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Stock Mortality

Stocks can disappear by going bankrupt or by being bought out. In this article I look at the probability of such events and review a few ways to profit from them.

Evidence of stock mergers and liquidations can be found in the TSE Review magazine. From December 31 1979 to December 31 1999 the average annual disappearance rate for stocks was 7.4% with a high of 12.6% and a low of 4.1% (See Figure 1). The disappearance rate represents the annual chance that a common, or preferred, stock will be delisted from the exchange. This rate includes companies that delist for financial reasons and those that disappear when they are taken over by another company. I didn't include delistings that occurred at the request of the company. After all, a company listed on both the NYSE and TSE might decide to stop trading on one exchange for reasons other than financial distress or merger activity.

Figure 1

A 7.4% annual disappearance rate makes it hard to hold a stock forever. After all, there is a 50% chance that a stock will disappear every 9 years which seems to be a practical time limit for planning purposes.

It is also interesting to look beyond stock disappearance to stock mortality. Stock mortality is the likelihood of a stock being forced off the exchange due to financial distress. This includes stocks that have been delisted for reasons such as "following suspension", "no longer meets listing requirements based on the company's financial condition", "liquidated by order of B.C. supreme court" or "after cease trade order by the OSC". After a bit of work I found that from 1979 to 1999 the annual mortality rate for TSE listed stocks averaged 1.3% and that it reached a high of 3.3% and a low of 0.2%.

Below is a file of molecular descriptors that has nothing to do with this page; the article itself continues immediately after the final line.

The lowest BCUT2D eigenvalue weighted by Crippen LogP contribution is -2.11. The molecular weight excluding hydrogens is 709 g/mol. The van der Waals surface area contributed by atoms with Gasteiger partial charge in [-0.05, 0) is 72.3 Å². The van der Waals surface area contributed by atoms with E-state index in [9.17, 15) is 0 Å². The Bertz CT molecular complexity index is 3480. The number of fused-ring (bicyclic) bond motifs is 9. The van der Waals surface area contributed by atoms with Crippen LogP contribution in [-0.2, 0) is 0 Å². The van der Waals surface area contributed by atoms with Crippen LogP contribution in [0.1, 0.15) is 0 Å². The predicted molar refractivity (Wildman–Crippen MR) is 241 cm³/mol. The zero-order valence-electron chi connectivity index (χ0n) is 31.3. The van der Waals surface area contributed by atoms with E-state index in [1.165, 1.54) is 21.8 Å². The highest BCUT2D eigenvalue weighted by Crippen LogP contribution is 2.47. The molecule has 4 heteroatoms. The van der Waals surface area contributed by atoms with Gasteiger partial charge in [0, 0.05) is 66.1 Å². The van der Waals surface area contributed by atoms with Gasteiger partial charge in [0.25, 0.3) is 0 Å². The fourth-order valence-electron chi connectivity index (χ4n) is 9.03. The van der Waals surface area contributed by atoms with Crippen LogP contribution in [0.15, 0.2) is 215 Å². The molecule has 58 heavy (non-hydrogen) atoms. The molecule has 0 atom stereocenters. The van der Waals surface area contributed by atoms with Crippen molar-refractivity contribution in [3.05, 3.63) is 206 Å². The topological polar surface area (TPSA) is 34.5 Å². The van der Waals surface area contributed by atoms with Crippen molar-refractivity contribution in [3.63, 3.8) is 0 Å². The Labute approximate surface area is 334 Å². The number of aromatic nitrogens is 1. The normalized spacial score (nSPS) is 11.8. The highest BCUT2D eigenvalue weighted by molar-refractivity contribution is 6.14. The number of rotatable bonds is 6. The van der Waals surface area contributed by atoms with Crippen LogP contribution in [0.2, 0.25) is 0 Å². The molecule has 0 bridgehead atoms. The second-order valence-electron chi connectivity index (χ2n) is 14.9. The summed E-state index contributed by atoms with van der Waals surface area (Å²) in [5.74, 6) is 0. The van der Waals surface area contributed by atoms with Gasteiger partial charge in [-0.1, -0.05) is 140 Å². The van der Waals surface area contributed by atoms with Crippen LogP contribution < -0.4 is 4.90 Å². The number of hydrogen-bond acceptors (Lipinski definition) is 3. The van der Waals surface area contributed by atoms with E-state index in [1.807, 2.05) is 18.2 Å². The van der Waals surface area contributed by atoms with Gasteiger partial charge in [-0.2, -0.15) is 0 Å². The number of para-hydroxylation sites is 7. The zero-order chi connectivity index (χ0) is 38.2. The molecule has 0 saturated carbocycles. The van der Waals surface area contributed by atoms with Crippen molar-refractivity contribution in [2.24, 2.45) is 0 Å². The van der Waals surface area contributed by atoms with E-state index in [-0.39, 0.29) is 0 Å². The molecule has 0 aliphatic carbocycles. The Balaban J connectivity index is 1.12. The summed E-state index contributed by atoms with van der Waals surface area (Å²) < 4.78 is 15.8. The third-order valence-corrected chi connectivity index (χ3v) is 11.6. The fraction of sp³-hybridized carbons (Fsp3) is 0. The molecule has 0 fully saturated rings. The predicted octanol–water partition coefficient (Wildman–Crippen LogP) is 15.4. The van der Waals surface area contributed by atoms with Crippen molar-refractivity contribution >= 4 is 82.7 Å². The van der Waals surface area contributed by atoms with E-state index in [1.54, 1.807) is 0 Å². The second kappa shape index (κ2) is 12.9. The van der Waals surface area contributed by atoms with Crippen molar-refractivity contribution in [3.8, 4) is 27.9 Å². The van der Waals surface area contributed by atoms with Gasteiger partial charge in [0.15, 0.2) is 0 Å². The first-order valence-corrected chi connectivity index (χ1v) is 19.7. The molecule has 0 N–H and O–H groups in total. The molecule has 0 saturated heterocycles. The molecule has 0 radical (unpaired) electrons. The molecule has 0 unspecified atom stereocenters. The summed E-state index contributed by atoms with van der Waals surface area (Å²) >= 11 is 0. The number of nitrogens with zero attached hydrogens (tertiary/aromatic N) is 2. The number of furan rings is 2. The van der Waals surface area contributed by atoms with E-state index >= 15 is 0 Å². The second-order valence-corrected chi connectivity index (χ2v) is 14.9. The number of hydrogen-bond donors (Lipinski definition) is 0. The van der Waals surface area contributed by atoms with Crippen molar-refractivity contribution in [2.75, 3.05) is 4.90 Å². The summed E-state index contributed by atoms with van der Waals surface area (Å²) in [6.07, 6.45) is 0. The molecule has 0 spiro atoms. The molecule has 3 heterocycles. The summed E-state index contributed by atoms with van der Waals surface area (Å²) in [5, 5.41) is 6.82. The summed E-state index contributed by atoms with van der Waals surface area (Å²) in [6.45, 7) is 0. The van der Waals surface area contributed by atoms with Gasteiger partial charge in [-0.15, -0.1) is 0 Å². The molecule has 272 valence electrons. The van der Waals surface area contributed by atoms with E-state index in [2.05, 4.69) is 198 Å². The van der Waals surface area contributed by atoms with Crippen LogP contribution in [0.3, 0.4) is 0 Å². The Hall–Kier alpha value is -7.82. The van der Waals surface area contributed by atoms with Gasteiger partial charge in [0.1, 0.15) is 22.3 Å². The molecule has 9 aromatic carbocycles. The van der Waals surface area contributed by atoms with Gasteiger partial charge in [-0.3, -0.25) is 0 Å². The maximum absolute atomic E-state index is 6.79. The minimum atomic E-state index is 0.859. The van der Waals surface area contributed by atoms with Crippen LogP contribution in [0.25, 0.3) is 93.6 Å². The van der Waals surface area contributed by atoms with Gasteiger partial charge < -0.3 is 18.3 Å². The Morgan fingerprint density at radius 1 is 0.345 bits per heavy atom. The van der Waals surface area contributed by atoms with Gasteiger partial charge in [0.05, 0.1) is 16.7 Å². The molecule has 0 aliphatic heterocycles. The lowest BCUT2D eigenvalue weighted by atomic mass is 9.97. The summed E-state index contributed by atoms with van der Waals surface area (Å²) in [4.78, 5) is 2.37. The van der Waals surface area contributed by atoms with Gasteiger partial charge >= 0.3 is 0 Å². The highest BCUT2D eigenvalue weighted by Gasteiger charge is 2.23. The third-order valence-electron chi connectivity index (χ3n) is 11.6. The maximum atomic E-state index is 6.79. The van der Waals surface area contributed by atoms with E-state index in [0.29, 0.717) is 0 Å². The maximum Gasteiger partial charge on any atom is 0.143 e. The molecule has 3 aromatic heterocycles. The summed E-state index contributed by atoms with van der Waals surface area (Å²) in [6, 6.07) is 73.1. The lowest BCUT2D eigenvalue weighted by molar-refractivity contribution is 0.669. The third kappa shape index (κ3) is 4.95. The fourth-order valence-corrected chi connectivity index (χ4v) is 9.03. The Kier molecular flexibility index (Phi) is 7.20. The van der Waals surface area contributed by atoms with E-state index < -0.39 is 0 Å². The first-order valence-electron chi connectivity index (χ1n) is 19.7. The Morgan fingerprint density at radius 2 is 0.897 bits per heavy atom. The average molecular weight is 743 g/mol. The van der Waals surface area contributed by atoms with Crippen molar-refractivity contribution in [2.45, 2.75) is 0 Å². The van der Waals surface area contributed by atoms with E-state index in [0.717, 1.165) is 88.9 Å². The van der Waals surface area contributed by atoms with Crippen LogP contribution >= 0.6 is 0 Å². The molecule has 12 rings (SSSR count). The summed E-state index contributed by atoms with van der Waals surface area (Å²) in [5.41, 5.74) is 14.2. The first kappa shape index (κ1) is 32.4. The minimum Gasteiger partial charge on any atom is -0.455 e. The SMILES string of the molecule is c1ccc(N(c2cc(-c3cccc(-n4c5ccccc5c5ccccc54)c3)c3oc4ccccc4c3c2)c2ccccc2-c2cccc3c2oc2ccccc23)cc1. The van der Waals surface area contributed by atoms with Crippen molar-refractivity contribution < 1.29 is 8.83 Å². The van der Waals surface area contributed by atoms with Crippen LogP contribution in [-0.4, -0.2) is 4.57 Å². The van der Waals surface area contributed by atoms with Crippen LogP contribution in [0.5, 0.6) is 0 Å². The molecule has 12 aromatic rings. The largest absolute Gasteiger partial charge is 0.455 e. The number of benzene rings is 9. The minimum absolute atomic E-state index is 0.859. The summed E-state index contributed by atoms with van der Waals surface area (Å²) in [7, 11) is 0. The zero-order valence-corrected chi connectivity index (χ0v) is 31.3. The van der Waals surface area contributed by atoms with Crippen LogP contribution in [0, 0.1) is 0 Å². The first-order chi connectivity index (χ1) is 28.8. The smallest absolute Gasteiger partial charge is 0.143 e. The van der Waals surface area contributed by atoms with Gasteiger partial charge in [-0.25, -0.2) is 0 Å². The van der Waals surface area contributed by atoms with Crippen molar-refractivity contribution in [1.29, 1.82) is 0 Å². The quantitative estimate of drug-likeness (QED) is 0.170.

How can you benefit from stock disappearance or from stock mortality? You could try short selling or attempt to buy merger candidates or you could simply try to avoid taking a loss.

Loss avoidance is the easiest route and can be largely achieved by buying stocks with low debt levels and stable or increasing earnings. As a general rule, I look for companies with debt-to-equity ratios of less than 25% and earnings in each of the last five years. It is also reassuring to see a ratio of current assets to current liabilities of two or more. Such an approach helps one to avoid bankruptcies but it may lead to an increased chance of being bought out.

Trying to buy merger candidates can be quite profitable as investors are usually offered a premium to market prices. In this case, investors should look for companies that trade at less than book value and have little or no debt. In this case, assets are probably more important than short-term earnings. However, you should avoid companies in significant distress. In this situation a buyer can always wait for a lower price and then snap up the pieces. So, viable stocks with good balance sheets are the way to go.

It is hard to profit from the dark art of short selling since markets generally move higher and the short seller must work against this trend. If you are interested in short selling I recommend reading The Art of Short Selling by Kathryn Staley. It is an excellent primer and a fun tour through the dark underbelly of investing.

As we head into a period of economic weakness I expect that more stocks will vanish due to financial distress. If history is a good guide the stock mortality rate may creep up to near 3% in the next few years. Can your portfolio weather the storm?

First published in May 2001.
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